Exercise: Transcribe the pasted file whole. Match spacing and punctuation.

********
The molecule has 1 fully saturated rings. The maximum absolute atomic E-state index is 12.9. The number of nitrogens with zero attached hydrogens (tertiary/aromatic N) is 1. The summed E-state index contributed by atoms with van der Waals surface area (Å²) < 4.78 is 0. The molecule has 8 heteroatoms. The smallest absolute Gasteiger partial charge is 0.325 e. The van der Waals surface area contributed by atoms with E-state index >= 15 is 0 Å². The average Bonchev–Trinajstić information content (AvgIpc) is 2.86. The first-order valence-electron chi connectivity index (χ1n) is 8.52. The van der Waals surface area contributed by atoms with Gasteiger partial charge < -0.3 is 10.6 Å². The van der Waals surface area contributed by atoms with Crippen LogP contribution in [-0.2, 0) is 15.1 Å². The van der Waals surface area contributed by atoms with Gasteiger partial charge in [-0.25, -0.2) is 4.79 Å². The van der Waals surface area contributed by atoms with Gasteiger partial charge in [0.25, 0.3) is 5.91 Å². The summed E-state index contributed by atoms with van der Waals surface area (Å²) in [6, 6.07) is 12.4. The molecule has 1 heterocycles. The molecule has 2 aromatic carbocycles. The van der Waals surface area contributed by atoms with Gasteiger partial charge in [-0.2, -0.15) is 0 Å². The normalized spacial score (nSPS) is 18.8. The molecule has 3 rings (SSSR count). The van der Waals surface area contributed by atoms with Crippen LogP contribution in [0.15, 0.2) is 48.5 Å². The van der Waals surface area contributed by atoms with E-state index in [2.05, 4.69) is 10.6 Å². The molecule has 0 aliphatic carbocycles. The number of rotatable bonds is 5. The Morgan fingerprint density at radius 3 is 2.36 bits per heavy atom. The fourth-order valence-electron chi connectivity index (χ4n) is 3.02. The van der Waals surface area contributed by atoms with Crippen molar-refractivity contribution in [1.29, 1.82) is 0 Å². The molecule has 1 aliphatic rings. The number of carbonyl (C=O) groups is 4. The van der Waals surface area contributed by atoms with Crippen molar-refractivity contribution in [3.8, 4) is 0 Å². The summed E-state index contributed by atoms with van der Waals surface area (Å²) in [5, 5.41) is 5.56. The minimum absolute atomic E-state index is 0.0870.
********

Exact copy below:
The molecule has 1 fully saturated rings. The maximum absolute atomic E-state index is 12.9. The number of nitrogens with zero attached hydrogens (tertiary/aromatic N) is 1. The summed E-state index contributed by atoms with van der Waals surface area (Å²) < 4.78 is 0. The molecule has 8 heteroatoms. The smallest absolute Gasteiger partial charge is 0.325 e. The van der Waals surface area contributed by atoms with E-state index >= 15 is 0 Å². The average Bonchev–Trinajstić information content (AvgIpc) is 2.86. The first-order valence-electron chi connectivity index (χ1n) is 8.52. The van der Waals surface area contributed by atoms with Gasteiger partial charge < -0.3 is 10.6 Å². The van der Waals surface area contributed by atoms with Crippen LogP contribution in [-0.2, 0) is 15.1 Å². The van der Waals surface area contributed by atoms with Gasteiger partial charge in [-0.25, -0.2) is 4.79 Å². The van der Waals surface area contributed by atoms with Gasteiger partial charge in [0.25, 0.3) is 5.91 Å². The summed E-state index contributed by atoms with van der Waals surface area (Å²) in [6, 6.07) is 12.4. The molecule has 1 heterocycles. The molecule has 2 aromatic carbocycles. The van der Waals surface area contributed by atoms with Gasteiger partial charge in [-0.2, -0.15) is 0 Å². The normalized spacial score (nSPS) is 18.8. The molecule has 3 rings (SSSR count). The van der Waals surface area contributed by atoms with Crippen LogP contribution in [0.15, 0.2) is 48.5 Å². The van der Waals surface area contributed by atoms with E-state index in [2.05, 4.69) is 10.6 Å². The molecule has 0 aliphatic carbocycles. The number of rotatable bonds is 5. The Morgan fingerprint density at radius 3 is 2.36 bits per heavy atom. The fourth-order valence-electron chi connectivity index (χ4n) is 3.02. The van der Waals surface area contributed by atoms with Crippen molar-refractivity contribution in [1.29, 1.82) is 0 Å². The molecule has 1 aliphatic rings. The number of carbonyl (C=O) groups is 4. The van der Waals surface area contributed by atoms with Crippen molar-refractivity contribution in [3.8, 4) is 0 Å². The summed E-state index contributed by atoms with van der Waals surface area (Å²) in [5, 5.41) is 5.56. The minimum absolute atomic E-state index is 0.0870.